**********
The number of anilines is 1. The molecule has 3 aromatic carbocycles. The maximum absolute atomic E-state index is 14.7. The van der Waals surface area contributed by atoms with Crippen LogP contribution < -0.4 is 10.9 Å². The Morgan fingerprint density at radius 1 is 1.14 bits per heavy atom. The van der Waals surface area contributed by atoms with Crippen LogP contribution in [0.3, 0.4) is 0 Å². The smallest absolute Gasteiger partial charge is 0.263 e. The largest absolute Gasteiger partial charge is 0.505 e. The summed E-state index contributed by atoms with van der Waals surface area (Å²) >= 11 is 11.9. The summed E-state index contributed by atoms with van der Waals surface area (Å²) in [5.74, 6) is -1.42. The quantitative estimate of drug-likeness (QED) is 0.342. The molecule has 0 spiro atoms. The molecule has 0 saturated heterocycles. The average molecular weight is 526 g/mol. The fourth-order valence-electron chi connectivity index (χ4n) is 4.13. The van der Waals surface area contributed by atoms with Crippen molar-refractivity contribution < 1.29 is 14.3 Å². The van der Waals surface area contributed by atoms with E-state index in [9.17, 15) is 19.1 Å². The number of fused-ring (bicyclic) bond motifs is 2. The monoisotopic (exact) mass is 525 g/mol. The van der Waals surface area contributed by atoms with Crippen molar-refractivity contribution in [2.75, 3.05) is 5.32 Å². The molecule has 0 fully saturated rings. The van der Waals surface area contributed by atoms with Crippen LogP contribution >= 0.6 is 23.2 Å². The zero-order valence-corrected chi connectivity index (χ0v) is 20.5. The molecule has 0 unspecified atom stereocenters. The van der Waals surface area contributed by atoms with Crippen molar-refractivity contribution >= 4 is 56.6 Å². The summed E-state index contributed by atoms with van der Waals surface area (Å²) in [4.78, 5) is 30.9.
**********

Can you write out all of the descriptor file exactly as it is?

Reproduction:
The number of anilines is 1. The molecule has 3 aromatic carbocycles. The maximum absolute atomic E-state index is 14.7. The van der Waals surface area contributed by atoms with Crippen LogP contribution < -0.4 is 10.9 Å². The Morgan fingerprint density at radius 1 is 1.14 bits per heavy atom. The van der Waals surface area contributed by atoms with Crippen LogP contribution in [0.3, 0.4) is 0 Å². The smallest absolute Gasteiger partial charge is 0.263 e. The largest absolute Gasteiger partial charge is 0.505 e. The summed E-state index contributed by atoms with van der Waals surface area (Å²) >= 11 is 11.9. The summed E-state index contributed by atoms with van der Waals surface area (Å²) in [5.74, 6) is -1.42. The quantitative estimate of drug-likeness (QED) is 0.342. The molecule has 0 spiro atoms. The molecule has 0 saturated heterocycles. The average molecular weight is 526 g/mol. The fourth-order valence-electron chi connectivity index (χ4n) is 4.13. The van der Waals surface area contributed by atoms with Crippen molar-refractivity contribution < 1.29 is 14.3 Å². The van der Waals surface area contributed by atoms with E-state index in [9.17, 15) is 19.1 Å². The number of fused-ring (bicyclic) bond motifs is 2. The monoisotopic (exact) mass is 525 g/mol. The van der Waals surface area contributed by atoms with Crippen molar-refractivity contribution in [2.75, 3.05) is 5.32 Å². The molecule has 0 fully saturated rings. The van der Waals surface area contributed by atoms with Crippen LogP contribution >= 0.6 is 23.2 Å². The zero-order valence-corrected chi connectivity index (χ0v) is 20.5. The molecule has 0 unspecified atom stereocenters. The van der Waals surface area contributed by atoms with Crippen molar-refractivity contribution >= 4 is 56.6 Å². The summed E-state index contributed by atoms with van der Waals surface area (Å²) in [4.78, 5) is 30.9.